by John Percival
copyright 2007 by John Percival
What a year 1927 was for ballet. It began with the birth of Maurice Bejart, immediately followed (less auspiciously one might think) with that of Yuri Grigorovich; a little later came the arrival of the late John Cranko — and we may well wonder how different the history of the Royal Ballet might have been but for his premature demise before he could be offered its directorship. Do you recall, by the way, that it was Bejart who named the 20th century the century of ballet? He, I hear, is still making new choreography as I write, even though he is feeling none too well.
There may be other choreographers who are eighty this year; Glen Tetley would have been 81 but was a late starter. For certain there are at least four dance critics still active today at age 80: Clive Barnes, Noel Goodwin, Horst Koegler and yours truly. And we were beaten to it by the ladies, Kathrine Sorley Walker and Mary Clarke in London, Elizabeth Souritz in Moscow, not to mention the esteemed historian Ivor Guest.
Obviously there aren't many dancers still performing in mature age, although Martha Graham kept at it until she was 74, and continued to make further works and to oversee her company far beyond that, even when she was so frail that she had to be carried on stage for her curtain calls. Among other directors, although both retired, Marie Rambert lived to be 94 and Ninette de Valois reached nearly 103, and I remember NYCB founder Lincoln Kirstein sounding pretty lively on the phone at almost 89.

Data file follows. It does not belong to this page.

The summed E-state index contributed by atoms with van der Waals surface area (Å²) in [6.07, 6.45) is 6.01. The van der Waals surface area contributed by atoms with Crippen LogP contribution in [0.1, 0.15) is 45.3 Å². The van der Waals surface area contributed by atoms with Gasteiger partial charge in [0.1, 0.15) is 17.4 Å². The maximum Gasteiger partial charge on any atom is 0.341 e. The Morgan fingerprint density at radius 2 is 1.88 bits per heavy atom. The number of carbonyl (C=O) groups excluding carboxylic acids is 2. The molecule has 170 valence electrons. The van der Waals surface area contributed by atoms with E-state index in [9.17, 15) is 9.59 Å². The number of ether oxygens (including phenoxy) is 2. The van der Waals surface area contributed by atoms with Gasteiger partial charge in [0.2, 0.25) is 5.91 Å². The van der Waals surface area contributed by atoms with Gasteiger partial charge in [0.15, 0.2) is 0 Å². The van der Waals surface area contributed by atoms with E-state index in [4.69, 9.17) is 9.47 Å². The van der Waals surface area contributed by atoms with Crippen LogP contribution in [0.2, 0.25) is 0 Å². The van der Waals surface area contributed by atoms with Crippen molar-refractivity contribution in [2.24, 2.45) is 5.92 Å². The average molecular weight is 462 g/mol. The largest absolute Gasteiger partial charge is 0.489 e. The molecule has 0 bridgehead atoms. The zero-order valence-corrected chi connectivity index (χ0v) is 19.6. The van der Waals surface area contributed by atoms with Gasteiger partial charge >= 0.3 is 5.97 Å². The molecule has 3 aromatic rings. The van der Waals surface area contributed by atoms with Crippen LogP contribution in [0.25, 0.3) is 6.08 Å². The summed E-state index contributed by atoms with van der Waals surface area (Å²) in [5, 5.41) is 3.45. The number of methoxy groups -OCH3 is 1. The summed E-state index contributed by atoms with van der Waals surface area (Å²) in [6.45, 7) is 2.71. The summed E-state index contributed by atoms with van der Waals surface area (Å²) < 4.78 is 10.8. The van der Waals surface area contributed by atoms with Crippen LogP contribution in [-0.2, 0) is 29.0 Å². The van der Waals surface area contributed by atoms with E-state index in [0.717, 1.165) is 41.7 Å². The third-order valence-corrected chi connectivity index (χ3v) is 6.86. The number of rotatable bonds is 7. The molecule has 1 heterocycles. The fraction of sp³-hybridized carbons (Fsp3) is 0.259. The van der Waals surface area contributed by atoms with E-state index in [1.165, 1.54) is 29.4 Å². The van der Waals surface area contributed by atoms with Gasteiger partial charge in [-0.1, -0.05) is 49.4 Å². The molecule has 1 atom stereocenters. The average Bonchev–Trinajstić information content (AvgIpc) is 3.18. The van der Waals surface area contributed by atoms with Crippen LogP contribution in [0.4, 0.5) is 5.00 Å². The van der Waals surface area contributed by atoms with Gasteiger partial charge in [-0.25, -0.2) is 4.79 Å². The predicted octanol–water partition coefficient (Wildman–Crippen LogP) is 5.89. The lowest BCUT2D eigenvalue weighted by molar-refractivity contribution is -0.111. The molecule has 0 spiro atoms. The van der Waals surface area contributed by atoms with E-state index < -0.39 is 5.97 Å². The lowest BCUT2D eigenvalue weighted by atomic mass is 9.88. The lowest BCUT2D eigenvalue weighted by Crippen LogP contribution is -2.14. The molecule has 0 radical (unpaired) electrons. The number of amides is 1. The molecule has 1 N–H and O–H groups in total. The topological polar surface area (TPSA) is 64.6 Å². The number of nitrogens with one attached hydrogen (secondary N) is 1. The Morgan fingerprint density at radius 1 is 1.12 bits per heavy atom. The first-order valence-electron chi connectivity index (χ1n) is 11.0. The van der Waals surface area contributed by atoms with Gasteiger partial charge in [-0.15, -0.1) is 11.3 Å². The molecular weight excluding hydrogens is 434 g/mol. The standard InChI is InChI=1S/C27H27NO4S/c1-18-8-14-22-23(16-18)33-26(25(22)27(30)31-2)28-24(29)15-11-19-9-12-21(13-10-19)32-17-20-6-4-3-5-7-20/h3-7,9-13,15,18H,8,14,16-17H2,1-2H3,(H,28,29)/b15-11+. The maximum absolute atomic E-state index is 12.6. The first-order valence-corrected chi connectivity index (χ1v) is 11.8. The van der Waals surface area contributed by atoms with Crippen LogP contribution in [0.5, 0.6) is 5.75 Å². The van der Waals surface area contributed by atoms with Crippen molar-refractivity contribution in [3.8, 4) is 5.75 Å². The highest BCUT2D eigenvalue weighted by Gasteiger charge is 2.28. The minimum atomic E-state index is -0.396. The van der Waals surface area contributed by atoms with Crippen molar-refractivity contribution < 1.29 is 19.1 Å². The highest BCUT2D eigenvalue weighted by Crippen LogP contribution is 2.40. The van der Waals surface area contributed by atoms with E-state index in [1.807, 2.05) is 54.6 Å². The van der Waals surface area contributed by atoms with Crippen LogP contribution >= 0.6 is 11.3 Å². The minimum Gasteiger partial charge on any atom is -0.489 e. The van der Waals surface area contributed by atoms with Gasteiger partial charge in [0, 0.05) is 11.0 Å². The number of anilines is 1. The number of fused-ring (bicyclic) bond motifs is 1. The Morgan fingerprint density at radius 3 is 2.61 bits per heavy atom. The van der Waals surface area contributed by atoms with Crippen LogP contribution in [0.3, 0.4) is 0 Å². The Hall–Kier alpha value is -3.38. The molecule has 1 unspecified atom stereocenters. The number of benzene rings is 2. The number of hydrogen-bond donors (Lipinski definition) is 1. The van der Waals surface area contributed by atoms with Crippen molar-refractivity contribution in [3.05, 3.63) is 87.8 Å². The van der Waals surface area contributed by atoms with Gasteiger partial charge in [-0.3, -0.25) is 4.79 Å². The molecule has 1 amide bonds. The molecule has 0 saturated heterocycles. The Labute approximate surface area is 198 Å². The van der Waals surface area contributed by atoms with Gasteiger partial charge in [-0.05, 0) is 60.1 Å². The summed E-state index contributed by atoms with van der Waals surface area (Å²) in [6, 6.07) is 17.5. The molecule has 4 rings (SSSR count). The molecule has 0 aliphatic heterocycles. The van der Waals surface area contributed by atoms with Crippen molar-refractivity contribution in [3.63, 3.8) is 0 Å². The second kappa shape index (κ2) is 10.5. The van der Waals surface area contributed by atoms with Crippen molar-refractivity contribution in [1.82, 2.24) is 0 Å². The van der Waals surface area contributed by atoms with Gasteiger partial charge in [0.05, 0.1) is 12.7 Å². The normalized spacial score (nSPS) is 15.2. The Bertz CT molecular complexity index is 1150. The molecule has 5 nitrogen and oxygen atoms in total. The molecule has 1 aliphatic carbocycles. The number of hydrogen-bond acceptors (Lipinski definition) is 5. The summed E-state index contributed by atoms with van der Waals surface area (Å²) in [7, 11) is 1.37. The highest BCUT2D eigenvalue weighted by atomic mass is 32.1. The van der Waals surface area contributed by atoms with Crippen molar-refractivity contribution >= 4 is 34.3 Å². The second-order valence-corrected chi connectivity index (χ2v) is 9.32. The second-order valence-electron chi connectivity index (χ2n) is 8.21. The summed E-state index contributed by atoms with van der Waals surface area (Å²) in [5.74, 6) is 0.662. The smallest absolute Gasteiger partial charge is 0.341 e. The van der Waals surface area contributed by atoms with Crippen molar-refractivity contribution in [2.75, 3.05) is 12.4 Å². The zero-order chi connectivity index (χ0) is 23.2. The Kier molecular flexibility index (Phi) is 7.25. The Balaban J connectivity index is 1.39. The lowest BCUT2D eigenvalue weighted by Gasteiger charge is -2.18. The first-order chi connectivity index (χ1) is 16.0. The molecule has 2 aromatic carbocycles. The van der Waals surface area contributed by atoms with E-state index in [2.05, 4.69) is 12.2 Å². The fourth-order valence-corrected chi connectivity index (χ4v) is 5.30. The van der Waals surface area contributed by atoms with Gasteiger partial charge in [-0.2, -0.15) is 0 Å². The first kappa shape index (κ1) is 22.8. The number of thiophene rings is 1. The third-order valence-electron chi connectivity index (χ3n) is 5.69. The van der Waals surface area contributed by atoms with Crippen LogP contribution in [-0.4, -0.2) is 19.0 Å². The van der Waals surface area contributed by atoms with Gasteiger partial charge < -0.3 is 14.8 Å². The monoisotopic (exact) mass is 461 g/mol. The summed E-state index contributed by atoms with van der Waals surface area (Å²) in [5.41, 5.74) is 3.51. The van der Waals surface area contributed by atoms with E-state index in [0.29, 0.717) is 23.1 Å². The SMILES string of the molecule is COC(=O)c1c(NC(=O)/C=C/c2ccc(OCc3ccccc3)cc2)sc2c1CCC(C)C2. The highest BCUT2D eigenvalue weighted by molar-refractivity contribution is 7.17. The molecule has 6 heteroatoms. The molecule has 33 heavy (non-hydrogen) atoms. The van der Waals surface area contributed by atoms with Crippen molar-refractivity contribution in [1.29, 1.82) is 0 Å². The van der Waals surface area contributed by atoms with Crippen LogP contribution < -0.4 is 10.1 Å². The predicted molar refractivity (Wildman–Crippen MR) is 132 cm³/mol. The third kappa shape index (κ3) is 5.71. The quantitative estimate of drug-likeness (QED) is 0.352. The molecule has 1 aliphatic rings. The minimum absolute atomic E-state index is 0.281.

And here is Beryl Grey being given a party by English National Ballet to celebrate her 80th birthday. She began her career with Sadler's Wells (now Royal) Ballet and some American readers may remember her dancing the Lilac Fairy on the opening night of their first American season, just as she had done at the Covent Garden premiere — it was a role she danced better than anyone else. A tall woman, she is still as elegant and upright today as she was long ago, dancing the classics as a child (her first complete “Swan Lake” was on her fifteenth birthday!) and creating roles in ballets by Ashton, de Valois, Massine and Cranko. Her career includes guesting in Moscow, Leningrad, Kiev, Tbilisi, Peking and Shanghai and writing books about those experiences. She became director of London Festival (now English National) Ballet, 1968-79, and has lately succeeded Alicia Markova as its president. She has also served as chairman and president of the Imperial Society of Teachers of Dancing.
Dame Beryl (she was appointed Dame of the Order of the British Empire in 1988) has a husband a hundred years old, and far from well, to look after. Yet she still manages to go to performances all the time. She seemed surprised, all the same, at how many admirers and former colleagues had turned out for her. I was happy to be able to tell her that my very first visit to the ballet began with “Les Sylphides” with her, aged just 16, in the cast; and you can form an idea of her memory if I say that when I mentioned where it happened she immediately replied that “Bobby [Helpmann] partnered me that week”. What a woman.